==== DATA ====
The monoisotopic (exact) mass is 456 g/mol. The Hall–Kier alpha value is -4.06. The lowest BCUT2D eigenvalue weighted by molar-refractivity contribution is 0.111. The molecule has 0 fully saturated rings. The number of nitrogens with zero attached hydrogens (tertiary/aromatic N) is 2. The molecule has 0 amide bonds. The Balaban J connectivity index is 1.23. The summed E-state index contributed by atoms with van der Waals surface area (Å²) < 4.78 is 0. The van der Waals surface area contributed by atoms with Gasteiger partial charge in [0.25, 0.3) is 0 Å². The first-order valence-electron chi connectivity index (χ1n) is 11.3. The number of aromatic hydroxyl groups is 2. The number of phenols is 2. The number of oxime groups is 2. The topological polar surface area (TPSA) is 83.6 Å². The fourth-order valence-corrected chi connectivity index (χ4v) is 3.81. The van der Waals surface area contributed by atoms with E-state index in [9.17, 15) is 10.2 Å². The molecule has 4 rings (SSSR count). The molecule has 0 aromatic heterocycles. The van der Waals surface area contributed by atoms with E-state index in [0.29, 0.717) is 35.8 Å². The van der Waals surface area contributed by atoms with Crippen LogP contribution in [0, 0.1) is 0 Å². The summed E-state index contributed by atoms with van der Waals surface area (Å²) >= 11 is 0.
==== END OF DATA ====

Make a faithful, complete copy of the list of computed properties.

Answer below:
The monoisotopic (exact) mass is 456 g/mol. The Hall–Kier alpha value is -4.06. The lowest BCUT2D eigenvalue weighted by molar-refractivity contribution is 0.111. The molecule has 0 fully saturated rings. The number of nitrogens with zero attached hydrogens (tertiary/aromatic N) is 2. The molecule has 0 amide bonds. The Balaban J connectivity index is 1.23. The summed E-state index contributed by atoms with van der Waals surface area (Å²) < 4.78 is 0. The van der Waals surface area contributed by atoms with Gasteiger partial charge in [0.25, 0.3) is 0 Å². The first-order valence-electron chi connectivity index (χ1n) is 11.3. The number of aromatic hydroxyl groups is 2. The number of phenols is 2. The number of oxime groups is 2. The topological polar surface area (TPSA) is 83.6 Å². The fourth-order valence-corrected chi connectivity index (χ4v) is 3.81. The van der Waals surface area contributed by atoms with E-state index in [9.17, 15) is 10.2 Å². The molecule has 4 rings (SSSR count). The molecule has 0 aromatic heterocycles. The van der Waals surface area contributed by atoms with E-state index in [0.29, 0.717) is 35.8 Å². The van der Waals surface area contributed by atoms with Crippen LogP contribution in [0, 0.1) is 0 Å². The summed E-state index contributed by atoms with van der Waals surface area (Å²) >= 11 is 0.